Furthermore, gene expression HTSeq - RNA-seq FPKM format data and clinical data of each cancer were downloaded from TCGA. We removed information from adjacent tissues to filter the data. The R package GSVA was used to describe the lollipop graph using R (v.3.6.3). SSGSEA was performed using the R package GSVA to quantify the infiltration levels of different immune cell types. The selected immune cells included activated dendritic cells (ADCs), B cells, CD8+ T cells, cytotoxic cells, DCs, eosinophils, immature DCs (iDCs), macrophages, mast cells, neutrophils, natural killer (NK) CD56bright cells, NK CD56dim cells, NK cells, Plasmacytoid DCs (pDCs), T cells, T helper cells, T central memory cells (Tcm), T effector memory cells (Tem), T follicular helper cells (Tfh), T gamma delta cells (Tgd), Th1 cells, Th17 cells, Th2 cells, and regulatory T cells (Tregs).

Statistical analysis

We adopted the Kruskal-Wallis test and the Bonferroni correction significance level of multiple hypothesis testing (Dunn's test) to show the results of gene expression analysis. FPKM were transformed to TPM and analyzed after log2 transformation. The correlations were performed by the Spearman method. All data are presented as mean ± Standard Error of Mean (SEM). At least three independent experiments were performed and used for statistical analysis by SPSS software. The Student's t-test was performed to evaluate the difference between two groups, while differences in multiple groups of samples were analyzed using two-way analysis of variance (ANOVA). PSM was performed to minimize the impact of potential bias due to imbalanced clinicopathological parameters and accurately evaluate the correlation between YTHDF3 expression and clinical stage. Briefly, PSM analysis was conducted using a logistic regression model in which stage was used as PSM dependent variable, and age, sex and smoking status were used as PSM independent variables. Then, chi-square test was used to compare the differences and correlations between groups. The tests were regarded as statistically significant at *P < 0.05, **P < 0.01, ***P < 0.001, and ****P < 0.0001.


YTHDF3 is highly expressed in pan-cancer data

First, the expression levels of YTHDF3 in the pan-cancer data from TCGA and GTEx were evaluated. The analysis revealed that YTHDF3 expression was higher in 19 tumors, including Breast invasive carcinoma (BRCA), Cholangiocarcinoma (CHOL), Colon adenocarcinoma (COAD), Esophageal carcinoma (ESCA), Glioblastoma multiforme (GBM), Head and Neck squamous cell carcinoma (HNSC), Kidney Chromophobe (KICH), Acute Myeloid Leukemia (LAML), Lower Grade Glioma (LGG), Liver hepatocellular carcinoma (LIHC), LUAD, Lung squamous cell carcinoma (LUSC), Pancreatic adenocarcinoma (PAAD), Prostate adenocarcinoma (PRAD), Rectum adenocarcinoma (READ), Skin Cutaneous Melanoma (SKCM), Stomach adenocarcinoma (STAD), Testicular Germ Cell Tumors (TGCT), and Thymoma (THYM). In contrast, YTHDF3 expression was low in Bladder Urothelial Carcinoma (BLCA), Thyroid carcinoma (THCA), UCEC, and Uterine Carcinosarcoma (UCS) (Figure 1A). Additionally, the CPTAC database contains the protein expression of YTHDF3 in only relatively few cancer types. The results showed higher YTHDF3 protein expression levels in primary breast cancer, HCC, ovarian cancer, colon cancer, UCEC, and LUAD tissues compared with normal tissues (Figure 1B, P < 0.001).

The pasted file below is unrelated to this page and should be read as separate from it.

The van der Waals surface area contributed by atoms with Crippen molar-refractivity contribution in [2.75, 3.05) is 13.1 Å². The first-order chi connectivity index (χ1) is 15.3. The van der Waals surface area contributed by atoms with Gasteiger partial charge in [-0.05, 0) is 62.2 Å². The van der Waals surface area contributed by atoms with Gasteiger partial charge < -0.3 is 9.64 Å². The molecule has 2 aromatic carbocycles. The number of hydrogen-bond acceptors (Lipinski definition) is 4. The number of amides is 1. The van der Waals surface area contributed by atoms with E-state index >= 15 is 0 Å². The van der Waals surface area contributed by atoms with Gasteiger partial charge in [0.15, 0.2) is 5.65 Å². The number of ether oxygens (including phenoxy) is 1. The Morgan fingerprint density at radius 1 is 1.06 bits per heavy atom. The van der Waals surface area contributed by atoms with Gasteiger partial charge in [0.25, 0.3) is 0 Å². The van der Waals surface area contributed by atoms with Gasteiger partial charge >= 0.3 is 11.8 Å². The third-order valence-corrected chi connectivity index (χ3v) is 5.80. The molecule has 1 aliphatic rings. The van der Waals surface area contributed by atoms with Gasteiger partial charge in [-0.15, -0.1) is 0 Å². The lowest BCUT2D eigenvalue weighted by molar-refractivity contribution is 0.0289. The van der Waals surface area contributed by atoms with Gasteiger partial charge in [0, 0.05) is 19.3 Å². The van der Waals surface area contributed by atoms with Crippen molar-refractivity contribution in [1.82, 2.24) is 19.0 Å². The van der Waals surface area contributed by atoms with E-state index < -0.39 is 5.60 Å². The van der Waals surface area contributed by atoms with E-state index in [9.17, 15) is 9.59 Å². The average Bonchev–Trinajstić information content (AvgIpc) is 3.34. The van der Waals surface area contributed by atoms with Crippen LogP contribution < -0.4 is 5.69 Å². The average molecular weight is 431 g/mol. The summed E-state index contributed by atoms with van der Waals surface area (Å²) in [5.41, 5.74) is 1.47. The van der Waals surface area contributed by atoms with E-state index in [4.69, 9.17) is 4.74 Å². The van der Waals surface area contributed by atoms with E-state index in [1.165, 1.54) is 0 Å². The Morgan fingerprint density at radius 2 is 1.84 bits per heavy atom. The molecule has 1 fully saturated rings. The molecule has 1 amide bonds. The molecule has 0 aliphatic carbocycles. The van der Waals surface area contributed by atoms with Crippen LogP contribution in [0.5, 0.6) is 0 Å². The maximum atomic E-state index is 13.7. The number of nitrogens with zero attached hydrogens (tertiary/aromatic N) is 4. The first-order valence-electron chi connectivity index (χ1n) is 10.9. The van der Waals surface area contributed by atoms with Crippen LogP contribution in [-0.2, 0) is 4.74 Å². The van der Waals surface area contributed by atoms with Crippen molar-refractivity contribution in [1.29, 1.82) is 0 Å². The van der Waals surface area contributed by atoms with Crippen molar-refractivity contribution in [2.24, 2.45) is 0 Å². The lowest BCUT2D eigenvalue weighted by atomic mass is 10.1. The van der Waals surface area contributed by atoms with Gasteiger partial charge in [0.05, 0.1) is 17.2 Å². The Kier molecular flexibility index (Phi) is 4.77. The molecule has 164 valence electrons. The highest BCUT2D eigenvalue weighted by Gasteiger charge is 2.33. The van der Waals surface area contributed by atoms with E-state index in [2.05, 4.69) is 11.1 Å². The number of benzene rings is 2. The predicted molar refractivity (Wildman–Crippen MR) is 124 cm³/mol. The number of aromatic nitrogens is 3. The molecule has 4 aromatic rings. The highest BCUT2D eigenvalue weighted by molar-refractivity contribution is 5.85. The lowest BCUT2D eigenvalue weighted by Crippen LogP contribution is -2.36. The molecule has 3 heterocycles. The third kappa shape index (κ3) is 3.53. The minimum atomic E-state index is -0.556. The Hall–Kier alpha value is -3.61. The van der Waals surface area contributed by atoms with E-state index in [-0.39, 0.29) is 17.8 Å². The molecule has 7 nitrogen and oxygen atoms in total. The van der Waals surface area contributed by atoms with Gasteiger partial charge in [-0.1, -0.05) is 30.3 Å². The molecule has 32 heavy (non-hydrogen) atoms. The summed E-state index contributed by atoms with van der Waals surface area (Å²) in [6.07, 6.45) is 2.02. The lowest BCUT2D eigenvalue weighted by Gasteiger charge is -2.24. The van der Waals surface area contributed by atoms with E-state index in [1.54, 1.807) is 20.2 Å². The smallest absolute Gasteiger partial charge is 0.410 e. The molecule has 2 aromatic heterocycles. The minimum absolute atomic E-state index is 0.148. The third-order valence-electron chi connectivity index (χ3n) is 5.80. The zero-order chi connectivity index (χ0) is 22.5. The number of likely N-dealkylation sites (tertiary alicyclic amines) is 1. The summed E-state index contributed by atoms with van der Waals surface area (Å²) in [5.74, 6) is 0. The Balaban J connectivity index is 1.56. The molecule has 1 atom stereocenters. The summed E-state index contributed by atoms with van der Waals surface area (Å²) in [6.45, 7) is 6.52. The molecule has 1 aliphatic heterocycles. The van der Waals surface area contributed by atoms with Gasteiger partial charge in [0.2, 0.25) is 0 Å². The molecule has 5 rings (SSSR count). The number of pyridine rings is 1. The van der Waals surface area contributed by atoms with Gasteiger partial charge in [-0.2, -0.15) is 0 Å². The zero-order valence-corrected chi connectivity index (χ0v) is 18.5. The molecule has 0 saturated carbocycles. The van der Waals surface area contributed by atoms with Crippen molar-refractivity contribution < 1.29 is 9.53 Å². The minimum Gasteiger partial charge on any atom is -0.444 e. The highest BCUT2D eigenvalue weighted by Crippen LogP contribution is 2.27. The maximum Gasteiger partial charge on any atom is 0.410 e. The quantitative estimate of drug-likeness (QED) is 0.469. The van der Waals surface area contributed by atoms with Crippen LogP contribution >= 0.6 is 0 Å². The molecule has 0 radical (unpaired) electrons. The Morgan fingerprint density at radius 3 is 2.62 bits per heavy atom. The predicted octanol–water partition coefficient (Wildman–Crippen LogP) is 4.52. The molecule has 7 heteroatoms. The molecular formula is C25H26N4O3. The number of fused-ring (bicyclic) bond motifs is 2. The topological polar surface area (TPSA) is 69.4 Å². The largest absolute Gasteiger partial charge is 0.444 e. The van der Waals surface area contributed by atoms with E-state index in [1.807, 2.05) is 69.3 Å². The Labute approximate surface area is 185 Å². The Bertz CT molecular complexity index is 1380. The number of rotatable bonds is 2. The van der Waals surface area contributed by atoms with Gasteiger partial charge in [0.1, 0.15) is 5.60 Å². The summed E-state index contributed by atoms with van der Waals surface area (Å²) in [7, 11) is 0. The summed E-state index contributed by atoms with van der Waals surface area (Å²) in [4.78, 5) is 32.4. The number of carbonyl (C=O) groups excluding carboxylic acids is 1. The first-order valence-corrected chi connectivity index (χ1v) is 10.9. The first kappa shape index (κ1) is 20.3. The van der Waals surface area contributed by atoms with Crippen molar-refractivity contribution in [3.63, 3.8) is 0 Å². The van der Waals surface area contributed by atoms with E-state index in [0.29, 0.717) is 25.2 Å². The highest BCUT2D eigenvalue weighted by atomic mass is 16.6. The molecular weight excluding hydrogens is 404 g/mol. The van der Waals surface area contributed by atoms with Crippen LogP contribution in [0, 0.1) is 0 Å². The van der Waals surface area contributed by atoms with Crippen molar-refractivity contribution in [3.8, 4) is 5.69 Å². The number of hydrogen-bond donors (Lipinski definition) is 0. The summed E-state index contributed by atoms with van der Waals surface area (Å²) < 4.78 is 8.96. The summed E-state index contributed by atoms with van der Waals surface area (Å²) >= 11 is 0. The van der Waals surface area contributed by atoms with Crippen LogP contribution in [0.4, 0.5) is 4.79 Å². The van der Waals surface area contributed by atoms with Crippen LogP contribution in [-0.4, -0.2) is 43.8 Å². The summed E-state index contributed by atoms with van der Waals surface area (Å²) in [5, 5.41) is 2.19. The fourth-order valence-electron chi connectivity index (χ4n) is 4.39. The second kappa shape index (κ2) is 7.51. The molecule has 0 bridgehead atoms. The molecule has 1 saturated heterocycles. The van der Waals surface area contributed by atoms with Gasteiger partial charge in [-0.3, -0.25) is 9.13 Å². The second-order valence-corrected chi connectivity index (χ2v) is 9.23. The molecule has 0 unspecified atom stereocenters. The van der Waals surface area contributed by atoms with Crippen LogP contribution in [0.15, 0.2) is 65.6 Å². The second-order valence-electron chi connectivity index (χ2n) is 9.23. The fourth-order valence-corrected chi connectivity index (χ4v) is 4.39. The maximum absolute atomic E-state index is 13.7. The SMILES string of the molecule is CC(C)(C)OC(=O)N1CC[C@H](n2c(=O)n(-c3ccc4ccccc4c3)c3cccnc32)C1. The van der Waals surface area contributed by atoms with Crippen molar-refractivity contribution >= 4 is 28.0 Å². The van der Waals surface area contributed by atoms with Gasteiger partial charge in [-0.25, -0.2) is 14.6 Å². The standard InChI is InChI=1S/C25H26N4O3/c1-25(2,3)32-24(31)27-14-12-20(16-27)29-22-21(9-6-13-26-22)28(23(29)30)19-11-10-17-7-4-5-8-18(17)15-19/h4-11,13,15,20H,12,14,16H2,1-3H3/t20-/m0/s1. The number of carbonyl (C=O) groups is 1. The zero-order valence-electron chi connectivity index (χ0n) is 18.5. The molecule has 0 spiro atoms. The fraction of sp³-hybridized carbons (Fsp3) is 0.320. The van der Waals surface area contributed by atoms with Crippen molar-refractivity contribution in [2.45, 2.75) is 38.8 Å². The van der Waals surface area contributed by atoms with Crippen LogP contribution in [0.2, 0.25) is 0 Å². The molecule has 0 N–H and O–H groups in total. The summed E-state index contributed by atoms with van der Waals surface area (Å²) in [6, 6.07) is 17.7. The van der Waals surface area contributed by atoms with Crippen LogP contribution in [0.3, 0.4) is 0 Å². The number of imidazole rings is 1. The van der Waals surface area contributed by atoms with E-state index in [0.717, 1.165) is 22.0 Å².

We also used the "Pathological Stage Map" and "Age" modules to observe the correlation between YTHDF3 expression and cancer pathological stage, including the expression of YTHDF3 in Cervical squamous cell carcinoma and endocervical adenocarcinoma (CESC), PRAD, LGG, GBMLGG, LUAD, STAD, Ovarian serous cystadenocarcinoma (OV), and Kidney renal clear cell carcinoma (KIRC). YTHDF3 expression was significantly correlated with pathological stage in Kidney renal papillary cell carcinoma (KIRP), GBMLGG, READ, Colon adenocarcinoma/Rectum adenocarcinoma Esophageal carcinoma (COADREAD), and THCA, as well as with age (P < 0.05 for both Figure 1C, Figure 1D). YTHDF3 expression showed no significant correlations in the remaining cancer types (Figure S1A, Figure S1B). The results also showed that the expression levels of YTHDF3 significantly differed by the pathologic stage and age.